A cultural perspective on adult learning: Personhood and community among rural Nigerian women

Date of Completion

January 2000


Anthropology, Cultural|Education, Adult and Continuing|Sociology, General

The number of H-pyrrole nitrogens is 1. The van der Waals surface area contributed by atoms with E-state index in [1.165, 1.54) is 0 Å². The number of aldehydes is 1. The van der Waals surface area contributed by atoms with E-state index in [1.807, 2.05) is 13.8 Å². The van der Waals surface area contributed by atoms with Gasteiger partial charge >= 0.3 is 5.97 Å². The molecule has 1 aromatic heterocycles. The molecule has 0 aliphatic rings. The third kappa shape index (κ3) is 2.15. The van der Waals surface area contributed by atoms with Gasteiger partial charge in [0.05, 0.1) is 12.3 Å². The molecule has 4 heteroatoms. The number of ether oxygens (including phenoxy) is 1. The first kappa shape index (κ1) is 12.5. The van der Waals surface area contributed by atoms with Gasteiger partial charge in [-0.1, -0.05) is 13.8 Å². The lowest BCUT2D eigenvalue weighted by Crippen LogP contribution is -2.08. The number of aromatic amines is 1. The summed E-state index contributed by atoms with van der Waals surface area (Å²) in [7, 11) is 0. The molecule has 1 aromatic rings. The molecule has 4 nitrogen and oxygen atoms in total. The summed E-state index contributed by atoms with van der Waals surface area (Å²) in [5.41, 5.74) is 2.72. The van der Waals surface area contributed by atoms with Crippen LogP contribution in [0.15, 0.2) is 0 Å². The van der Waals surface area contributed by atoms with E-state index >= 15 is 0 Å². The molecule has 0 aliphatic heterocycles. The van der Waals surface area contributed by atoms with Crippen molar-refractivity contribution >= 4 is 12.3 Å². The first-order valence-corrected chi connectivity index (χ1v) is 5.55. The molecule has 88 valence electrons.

In Nigeria, as in many other developing countries, few studies have been conducted to explore how rural Nigerian women learn. Educators typically employ learning models that have been developed from research with a Western population living in a non-African cultural milieu. Often, the adult education programs based on these Western learning models are less than successful. There is, therefore, a need to understand rural adults' ways of learning in other contexts, in particular, in African contexts. ^ Western philosophy and major Western studies on adult learning have been principally based on the assumption that learning should focus primarily on the individual or on oneself. From this perspective, theories have been developed which highlight the individual learner. Notwithstanding the significance of these theories to adult learning, particularly in a Western context, there is little evidence that the theories can be generalized to different cultural contexts, such as Nigeria, among rural Tiv women. ^ The study was conducted in a rural Nigerian village in order to understand how rural Tiv women learned, and to investigate how concepts of personhood and community influenced their learning process, particularly with respect to childcare. An ethnographic study was employed utilizing qualitative methodology. Data analysis was performed by using open and axial coding, clustering, and data summaries. ^ The study showed that the socio-cultural environment, more specifically concepts of personhood and community, strongly influence the process by which Tiv women learn to care for their children. Concepts of personhood and community are firmly grounded in community-based activities and in the day-to-day relationships of the cultural milieu, and serve as guides to rural women in learning to care for their children. ^